As a result of these inspections, the Commission opened a formal investigation into Insurance Ireland on 14 May 2019 to assess whether the conditions of access to ‘Insurance Link’ had the effect of restricting competition in breach of Article 101 of the Treaty on the Functioning of the European Union (the “TFEU”). The Commission acknowledged that certain data pooling systems can contribute to effective competition in the market as it may directly benefit consumers in terms of ensuring more suitable products and competitive prices. However, such arrangements must nonetheless be compliant with competition rules. Furthermore, in certain situations the operation of such systems can lead to anti-competitive practices if it places certain operators at a disadvantage through a lack of access, or on the other hand, it can be said to place members of Insurance Ireland at an advantage if they gain an awareness of the market strategies of their competitors through the use of the ‘Insurance Link’ system. In this case the Commission’s investigation analysed whether the conditions imposed on companies who wished to apply and participate in the system placed them at a disadvantage compared to those companies who already had access to the database.

Statement of Objections

Now that the Commission has informed Insurance Ireland of its preliminary findings by way of a Statement of Objections, Insurance Ireland will have a right of reply. The Commission states that the preliminary findings of the investigation show that “Insurance Ireland arbitrarily delayed or de facto denied the access of certain insurers and their agents to Insurance Link” and that in some instances they were effectively denied access for several years through use of an “obligatory membership criteria” as a pre-condition of access to ‘Insurance Link’.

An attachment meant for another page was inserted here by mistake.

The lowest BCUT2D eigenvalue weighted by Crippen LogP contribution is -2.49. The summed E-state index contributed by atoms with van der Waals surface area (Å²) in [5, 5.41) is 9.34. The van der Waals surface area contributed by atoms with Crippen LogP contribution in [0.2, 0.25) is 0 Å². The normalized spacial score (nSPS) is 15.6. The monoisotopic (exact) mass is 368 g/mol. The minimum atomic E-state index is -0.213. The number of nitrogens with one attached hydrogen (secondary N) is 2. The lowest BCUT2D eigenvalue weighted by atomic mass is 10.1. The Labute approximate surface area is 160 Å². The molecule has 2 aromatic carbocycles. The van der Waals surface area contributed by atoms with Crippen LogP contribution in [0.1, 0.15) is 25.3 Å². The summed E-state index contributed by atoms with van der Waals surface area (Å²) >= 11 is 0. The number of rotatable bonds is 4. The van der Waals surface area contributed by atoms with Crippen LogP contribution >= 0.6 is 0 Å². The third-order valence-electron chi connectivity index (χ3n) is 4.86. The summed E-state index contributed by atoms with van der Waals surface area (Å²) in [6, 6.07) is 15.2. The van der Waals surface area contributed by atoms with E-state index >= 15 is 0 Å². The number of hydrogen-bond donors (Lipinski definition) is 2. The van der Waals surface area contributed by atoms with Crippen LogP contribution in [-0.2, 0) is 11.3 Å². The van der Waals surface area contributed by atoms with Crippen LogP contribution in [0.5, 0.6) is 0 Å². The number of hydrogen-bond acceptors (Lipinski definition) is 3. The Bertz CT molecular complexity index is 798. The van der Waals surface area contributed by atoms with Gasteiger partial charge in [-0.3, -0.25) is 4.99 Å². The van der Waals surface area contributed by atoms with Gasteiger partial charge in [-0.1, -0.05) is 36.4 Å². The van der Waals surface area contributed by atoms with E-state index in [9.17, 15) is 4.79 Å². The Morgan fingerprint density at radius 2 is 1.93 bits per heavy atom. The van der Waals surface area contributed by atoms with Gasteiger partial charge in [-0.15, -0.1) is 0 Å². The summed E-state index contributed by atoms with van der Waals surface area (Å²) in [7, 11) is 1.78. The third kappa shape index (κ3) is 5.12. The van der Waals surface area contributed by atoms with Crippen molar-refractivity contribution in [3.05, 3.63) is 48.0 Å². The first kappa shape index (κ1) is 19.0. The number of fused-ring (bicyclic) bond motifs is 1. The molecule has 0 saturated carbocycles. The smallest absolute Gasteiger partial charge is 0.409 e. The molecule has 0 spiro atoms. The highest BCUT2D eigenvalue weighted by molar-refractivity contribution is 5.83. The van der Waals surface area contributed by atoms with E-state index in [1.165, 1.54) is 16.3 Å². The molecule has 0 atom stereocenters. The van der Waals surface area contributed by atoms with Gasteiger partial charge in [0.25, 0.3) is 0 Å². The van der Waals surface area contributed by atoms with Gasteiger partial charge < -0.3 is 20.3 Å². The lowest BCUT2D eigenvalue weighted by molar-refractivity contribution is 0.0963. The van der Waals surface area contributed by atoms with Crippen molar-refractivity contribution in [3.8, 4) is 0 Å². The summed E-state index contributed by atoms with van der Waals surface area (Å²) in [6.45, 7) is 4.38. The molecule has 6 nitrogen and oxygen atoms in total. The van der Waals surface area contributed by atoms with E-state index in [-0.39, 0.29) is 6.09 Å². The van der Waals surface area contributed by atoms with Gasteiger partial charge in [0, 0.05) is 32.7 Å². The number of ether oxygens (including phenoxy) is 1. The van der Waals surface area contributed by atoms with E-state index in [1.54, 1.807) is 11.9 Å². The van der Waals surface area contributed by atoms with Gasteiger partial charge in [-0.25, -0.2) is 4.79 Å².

The Commission contends that this lack of access or delayed access has the effect of placing companies at a competitive disadvantage compared to those who already have access. This competitive disadvantage can result in the reduced possibility of competitive prices and choice of suppliers for consumers. The Commission also noted that a lack of access to relevant data contained within the ‘Insurance Link’ system has the possible effect of hindering cross-border trade within the Single Market and potentially partitioning it.

If the Commission’s preliminary findings are ultimately confirmed, Insurance Ireland will be held to have infringed Article 101 TFEU by engaging in conduct that prevents, restricts or distorts competition within the EU's Single Market.